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Gina

The hostess of this here party.

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9 Comments

  1. 1

    Michael Wyres

    Really love that they have done the right thing in scrubbing location data over a period of time. However, I see a couple of potential “issues” with that. How do you deal with the scrubbing of location data after “X” amount of time (in this case 14 days) if you have built some kind of mashup around a certain event (eg: a political rally?) and the people attending – say, everyone at the rally uses a certain hashtag, so you collect all the tweets with that hashtag and associate their location at the time of the tweet for verification. Does the mashup break after 14 days? Certainly, you couldn’t recreate it from re-pulling the data from Twitter, but is the author of the mashup required to delete the location data after 14 days also? And how would that be enforced?
    Secondly, Twitter are being socially responsible in deleting the location data after a set period, but what if pressure is brought to bear (by say, a government) for this data to be kept indefinitely. Where does that leave the location-aware tweet? People wishing to subpoena information regarding your location now becomes a 14 day race between you and the lawyers.

  2. 2

    Paul Gailey Alburquerque

    This is the thin end of the fantastic wedge that is real-time geolocation publishing for people and things or devices, the latter being underestimated in importance I believe.

    Presumably this will rollout globally so how soon after this will Twitter display trending topics by locale to make the service more relevant to glocal users?

    On a related note, when do you think we can expect the web interface to be localised into other languages, like Spanish. With competing services apeing Twitter in other languages (FBlite?) Twitter may suffer from uneven market penetration or fail to truly go mainstream everywhere.

  3. 3

    Gina Trapani

    How do you deal with the scrubbing of location data after “X” amount of time (in this case 14 days) if you have built some kind of mashup around a certain event (eg: a political rally?) and the people attending – say, everyone at the rally uses a certain hashtag, so you collect all the tweets with that hashtag and associate their location at the time of the tweet for verification. Does the mashup break after 14 days?

    In that case, I think the app should collect the data at the time of the event, then after 14 days scrub the individual users’ lat/log coordinates and assign one central coordinate to the entire event, with a radius–‘this thing happened in this area.’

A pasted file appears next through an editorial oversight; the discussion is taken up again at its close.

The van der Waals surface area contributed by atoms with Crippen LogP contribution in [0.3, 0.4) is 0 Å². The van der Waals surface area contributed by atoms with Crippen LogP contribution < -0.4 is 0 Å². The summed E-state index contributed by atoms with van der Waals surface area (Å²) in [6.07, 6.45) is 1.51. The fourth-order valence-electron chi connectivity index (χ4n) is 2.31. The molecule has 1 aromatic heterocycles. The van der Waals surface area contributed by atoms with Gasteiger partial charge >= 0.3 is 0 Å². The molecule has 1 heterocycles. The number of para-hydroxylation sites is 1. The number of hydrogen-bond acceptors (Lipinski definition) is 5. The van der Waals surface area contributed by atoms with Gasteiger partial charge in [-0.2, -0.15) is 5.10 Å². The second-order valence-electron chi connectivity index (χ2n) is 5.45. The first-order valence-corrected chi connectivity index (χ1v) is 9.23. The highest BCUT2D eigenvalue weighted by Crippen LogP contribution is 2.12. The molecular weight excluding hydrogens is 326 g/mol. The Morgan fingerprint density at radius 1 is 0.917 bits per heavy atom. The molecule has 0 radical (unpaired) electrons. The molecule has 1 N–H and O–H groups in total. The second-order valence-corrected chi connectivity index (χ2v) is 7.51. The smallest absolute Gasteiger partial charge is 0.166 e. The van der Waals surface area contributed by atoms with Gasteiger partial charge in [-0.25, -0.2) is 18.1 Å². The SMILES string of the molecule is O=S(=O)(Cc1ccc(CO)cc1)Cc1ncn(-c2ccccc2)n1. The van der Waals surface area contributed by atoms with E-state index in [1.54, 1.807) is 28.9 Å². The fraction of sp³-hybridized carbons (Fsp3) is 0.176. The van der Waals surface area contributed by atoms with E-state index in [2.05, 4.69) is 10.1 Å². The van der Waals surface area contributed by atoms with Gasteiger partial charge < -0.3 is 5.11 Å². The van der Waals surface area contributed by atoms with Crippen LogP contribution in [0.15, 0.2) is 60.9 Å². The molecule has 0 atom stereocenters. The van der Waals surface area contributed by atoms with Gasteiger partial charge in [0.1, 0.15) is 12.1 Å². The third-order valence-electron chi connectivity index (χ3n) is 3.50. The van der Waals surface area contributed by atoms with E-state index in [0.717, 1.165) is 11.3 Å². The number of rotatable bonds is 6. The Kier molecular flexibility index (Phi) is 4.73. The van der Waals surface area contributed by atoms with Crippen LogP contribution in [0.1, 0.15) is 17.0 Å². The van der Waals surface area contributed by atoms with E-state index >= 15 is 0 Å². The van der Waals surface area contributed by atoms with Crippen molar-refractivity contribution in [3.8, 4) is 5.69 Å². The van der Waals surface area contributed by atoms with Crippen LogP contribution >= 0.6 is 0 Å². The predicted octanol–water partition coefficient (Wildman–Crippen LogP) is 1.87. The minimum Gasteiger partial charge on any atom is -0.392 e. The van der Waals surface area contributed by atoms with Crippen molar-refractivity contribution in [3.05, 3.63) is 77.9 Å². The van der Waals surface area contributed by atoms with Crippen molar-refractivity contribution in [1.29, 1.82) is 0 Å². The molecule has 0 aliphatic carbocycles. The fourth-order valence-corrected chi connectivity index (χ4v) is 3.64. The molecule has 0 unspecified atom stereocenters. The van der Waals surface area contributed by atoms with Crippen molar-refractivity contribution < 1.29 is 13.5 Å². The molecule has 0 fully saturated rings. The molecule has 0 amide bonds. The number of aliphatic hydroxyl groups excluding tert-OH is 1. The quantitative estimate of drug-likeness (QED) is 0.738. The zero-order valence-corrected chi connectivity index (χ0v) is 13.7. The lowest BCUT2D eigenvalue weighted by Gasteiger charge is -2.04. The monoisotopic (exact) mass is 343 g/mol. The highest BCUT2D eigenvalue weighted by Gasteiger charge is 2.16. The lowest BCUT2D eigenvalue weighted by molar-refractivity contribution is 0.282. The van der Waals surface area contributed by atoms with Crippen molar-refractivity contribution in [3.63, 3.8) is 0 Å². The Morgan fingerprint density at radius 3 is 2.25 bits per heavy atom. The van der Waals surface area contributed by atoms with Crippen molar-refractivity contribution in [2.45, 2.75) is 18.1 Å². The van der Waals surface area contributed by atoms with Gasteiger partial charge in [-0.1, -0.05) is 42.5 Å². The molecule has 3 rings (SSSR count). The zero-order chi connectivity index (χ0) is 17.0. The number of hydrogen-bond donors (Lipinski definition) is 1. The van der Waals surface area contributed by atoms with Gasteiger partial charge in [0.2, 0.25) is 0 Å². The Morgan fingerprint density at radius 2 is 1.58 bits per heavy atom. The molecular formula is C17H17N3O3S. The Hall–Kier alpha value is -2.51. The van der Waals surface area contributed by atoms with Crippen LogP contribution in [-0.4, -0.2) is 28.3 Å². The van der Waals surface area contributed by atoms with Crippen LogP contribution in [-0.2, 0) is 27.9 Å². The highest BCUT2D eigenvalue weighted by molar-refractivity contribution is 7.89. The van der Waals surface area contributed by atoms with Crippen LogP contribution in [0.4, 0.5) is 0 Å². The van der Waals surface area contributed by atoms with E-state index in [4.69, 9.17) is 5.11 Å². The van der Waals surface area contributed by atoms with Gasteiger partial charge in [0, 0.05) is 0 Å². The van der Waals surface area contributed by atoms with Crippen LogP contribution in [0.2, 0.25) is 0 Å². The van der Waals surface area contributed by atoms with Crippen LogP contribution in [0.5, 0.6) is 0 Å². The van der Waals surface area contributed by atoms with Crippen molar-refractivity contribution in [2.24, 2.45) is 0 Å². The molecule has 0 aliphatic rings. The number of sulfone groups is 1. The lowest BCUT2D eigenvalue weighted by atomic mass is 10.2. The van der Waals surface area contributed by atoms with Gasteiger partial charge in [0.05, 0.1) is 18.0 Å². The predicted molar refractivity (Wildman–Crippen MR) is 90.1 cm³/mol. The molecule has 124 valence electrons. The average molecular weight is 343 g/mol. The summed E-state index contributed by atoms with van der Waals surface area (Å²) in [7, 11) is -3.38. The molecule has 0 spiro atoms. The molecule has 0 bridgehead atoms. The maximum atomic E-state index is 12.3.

Certainly, you couldn’t recreate it from re-pulling the data from Twitter, but is the author of the mashup required to delete the location data after 14 days also? And how would that be enforced?

    I think anonymizing it by “fuzzing” the exact location of individual users is what Twitter is encouraging. I’m not sure how and if they will enforce this. I believe geo-centric applications should be upfront about how long they keep data till they fuzz or delete it.

    Presumably this will rollout globally so how soon after this will Twitter display trending topics by locale to make the service more relevant to glocal users?

    Not sure of the timeline for Twitter proper to roll out geofeatures, but it sure is interesting that they’re letting third party developers at it first, that’s for sure.

  4. 4

    Mark Linford

    Very cool. I assume we can put this into Twitalytic as some point? We could generate some cool reports (say, where most of my followers are located at, etc.)

  5. 5

    Gina Trapani

    @Mark: Oh yeah, lots of possibilities for Twitalytic, but interesting decisions to be made re: scrubbing.

  6. 6

    David

    Very interesting. Do you know if they will have any way to detect location “spoofing”?

    I am doing a research project on the reliability of location based updates on social media networks. With twitter releasing this shortly, it is about to get very interesting.

  7. 7

    tz

    You could drop a few bits or decimals every few days, so you end up with just the integer degrees for a location.

    But what I would like to know if you could update your location directly via SMS (on a non data phone), or would it require internet access.

  8. 8

    Steve Hall

    Hmm…I’m curious about the Sarbannes-Oxley implications of scrubbing geodata “to avoid subpoenas.” (Not that I think SOX is a good law, but that’s a different issue.)

    I sure hope the Twitter devs haven’t deleted their email discussions about this issue.

  9. 9

    Christian Hentschel

    Hey guys try http://weegoh.com. We’re also using twitter data to enhance users’s experience!!

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